ARVIN, Calif. (KERO) — After a video of an Arvin High School student getting his head shaved as he wiped away tears went viral on social media last week, Arvin parents gathered at the school to protest bullying. Now, the family is receiving threats, and the bullied student has switched to online instruction, afraid to go to school where he might run into his bullies again.
Attorney Daniel Rodriguez, President of Rodriguez & Associates Trial Lawyers, poses some very sharp questions about how the events caught on tape were allowed to happen.
“When there’s unwanted touching of somebody, physical touching, it’s called a battery,” said Rodriguez. “Here they were ‘giving him a haircut,’ which they weren’t. They were hurting him.”
Rodriguez is also critical of how the school enforces their policy about bringing dangerous objects onto campus.
“Yes, and how did they get that (the clippers) into school? That’s another question, right?” asked Rodriguez. “So doing that, and then other kids joining grab the clippers, and they start in digging into his scalp, and he starts to cry.”
Attorney Danay Gonzales of Rodriguez & Associates, a second attorney in the case, remembers how the school failed to inform the bullied student’s mother in a timely fashion.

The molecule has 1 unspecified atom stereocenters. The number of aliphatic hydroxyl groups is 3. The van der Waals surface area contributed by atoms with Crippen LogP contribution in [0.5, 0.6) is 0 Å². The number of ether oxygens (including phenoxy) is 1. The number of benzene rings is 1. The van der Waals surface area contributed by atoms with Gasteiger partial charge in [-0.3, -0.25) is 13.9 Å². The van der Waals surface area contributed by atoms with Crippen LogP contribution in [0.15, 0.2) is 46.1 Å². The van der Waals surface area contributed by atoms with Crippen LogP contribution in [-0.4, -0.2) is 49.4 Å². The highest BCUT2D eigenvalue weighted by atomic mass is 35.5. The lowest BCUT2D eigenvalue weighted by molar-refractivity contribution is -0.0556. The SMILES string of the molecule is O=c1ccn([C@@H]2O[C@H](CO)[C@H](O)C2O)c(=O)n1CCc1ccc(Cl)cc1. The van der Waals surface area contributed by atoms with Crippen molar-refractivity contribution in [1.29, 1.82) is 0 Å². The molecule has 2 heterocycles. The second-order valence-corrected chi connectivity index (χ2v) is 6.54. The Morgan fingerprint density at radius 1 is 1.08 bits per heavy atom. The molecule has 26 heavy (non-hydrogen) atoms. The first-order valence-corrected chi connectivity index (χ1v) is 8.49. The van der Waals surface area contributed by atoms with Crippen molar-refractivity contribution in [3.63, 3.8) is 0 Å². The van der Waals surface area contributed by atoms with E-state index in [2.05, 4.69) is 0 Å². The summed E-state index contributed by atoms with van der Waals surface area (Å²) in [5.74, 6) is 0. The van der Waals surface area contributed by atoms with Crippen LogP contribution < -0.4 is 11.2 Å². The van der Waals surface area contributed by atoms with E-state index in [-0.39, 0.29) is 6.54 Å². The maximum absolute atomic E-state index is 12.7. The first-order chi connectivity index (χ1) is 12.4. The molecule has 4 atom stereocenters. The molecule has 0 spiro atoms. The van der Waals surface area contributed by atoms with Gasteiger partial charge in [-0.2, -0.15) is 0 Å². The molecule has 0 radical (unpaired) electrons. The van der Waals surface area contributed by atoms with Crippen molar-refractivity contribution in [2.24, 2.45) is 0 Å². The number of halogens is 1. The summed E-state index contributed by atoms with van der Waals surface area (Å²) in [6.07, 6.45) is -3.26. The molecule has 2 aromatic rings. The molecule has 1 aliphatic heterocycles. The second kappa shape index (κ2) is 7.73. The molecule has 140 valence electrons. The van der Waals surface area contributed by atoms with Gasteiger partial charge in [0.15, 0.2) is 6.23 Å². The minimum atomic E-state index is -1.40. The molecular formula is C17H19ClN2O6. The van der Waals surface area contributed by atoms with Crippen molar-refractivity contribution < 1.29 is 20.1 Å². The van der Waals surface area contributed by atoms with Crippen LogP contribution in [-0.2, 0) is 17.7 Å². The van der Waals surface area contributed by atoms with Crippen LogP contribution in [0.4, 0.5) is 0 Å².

“Unfortunately, the school did not call the mom. She found out about it from her sister,” said Gonzales. “Her sister saw online just like most of the world found out, all at once.”
The bullying incident caused outrage in the community, with parents and supporters turning out to protest the school in person.
According to the family’s lawyers, the bullied student and his family are now getting threats not just on social media, but even in their local grocery store.
“She was at a grocery store, someone was making comments to her daughter about the situation, calling her son bad names and threatening him, and it really freaked her out,” said Gonzales. “She just wants what’s best for her son.”
One of the changes the family has made in the student’s best interest is transitioning him to fully online learning, something the school district is legally obligated to facilitate.
“The school district by law has an obligation, a duty. Their job, their responsibility, and this bullying happened under their nose, and they let it happen,” said Rodriguez.
23ABC contacted Kern High School District and received no response, but the last statement KHSD gave on this matter said they are unable to comment on personnel matters or about whether any staff members may have been placed on leave following this incident.
Rodriguez says the family will most likely file a government tort claim against the school within six months, followed by a formal lawsuit.